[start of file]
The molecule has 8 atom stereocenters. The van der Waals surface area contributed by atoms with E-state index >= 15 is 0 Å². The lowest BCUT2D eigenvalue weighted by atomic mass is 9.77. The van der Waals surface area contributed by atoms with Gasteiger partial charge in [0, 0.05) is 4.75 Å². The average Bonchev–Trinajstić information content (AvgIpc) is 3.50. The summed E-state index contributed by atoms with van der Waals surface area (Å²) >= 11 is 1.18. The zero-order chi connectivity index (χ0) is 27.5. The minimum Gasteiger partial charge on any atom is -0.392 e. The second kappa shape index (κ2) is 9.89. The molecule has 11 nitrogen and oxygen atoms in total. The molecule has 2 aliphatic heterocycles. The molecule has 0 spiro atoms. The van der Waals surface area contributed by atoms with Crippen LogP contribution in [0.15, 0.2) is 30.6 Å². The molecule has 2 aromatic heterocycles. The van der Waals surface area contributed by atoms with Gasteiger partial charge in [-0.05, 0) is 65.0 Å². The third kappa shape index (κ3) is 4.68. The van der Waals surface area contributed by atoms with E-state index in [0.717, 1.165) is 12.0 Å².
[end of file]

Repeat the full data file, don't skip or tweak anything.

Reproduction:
The molecule has 8 atom stereocenters. The van der Waals surface area contributed by atoms with E-state index >= 15 is 0 Å². The lowest BCUT2D eigenvalue weighted by atomic mass is 9.77. The van der Waals surface area contributed by atoms with Gasteiger partial charge in [0, 0.05) is 4.75 Å². The average Bonchev–Trinajstić information content (AvgIpc) is 3.50. The summed E-state index contributed by atoms with van der Waals surface area (Å²) >= 11 is 1.18. The zero-order chi connectivity index (χ0) is 27.5. The minimum Gasteiger partial charge on any atom is -0.392 e. The second kappa shape index (κ2) is 9.89. The molecule has 11 nitrogen and oxygen atoms in total. The molecule has 2 aliphatic heterocycles. The molecule has 0 spiro atoms. The van der Waals surface area contributed by atoms with Crippen LogP contribution in [0.15, 0.2) is 30.6 Å². The molecule has 2 aromatic heterocycles. The van der Waals surface area contributed by atoms with Gasteiger partial charge in [-0.05, 0) is 65.0 Å². The third kappa shape index (κ3) is 4.68. The van der Waals surface area contributed by atoms with E-state index in [0.717, 1.165) is 12.0 Å².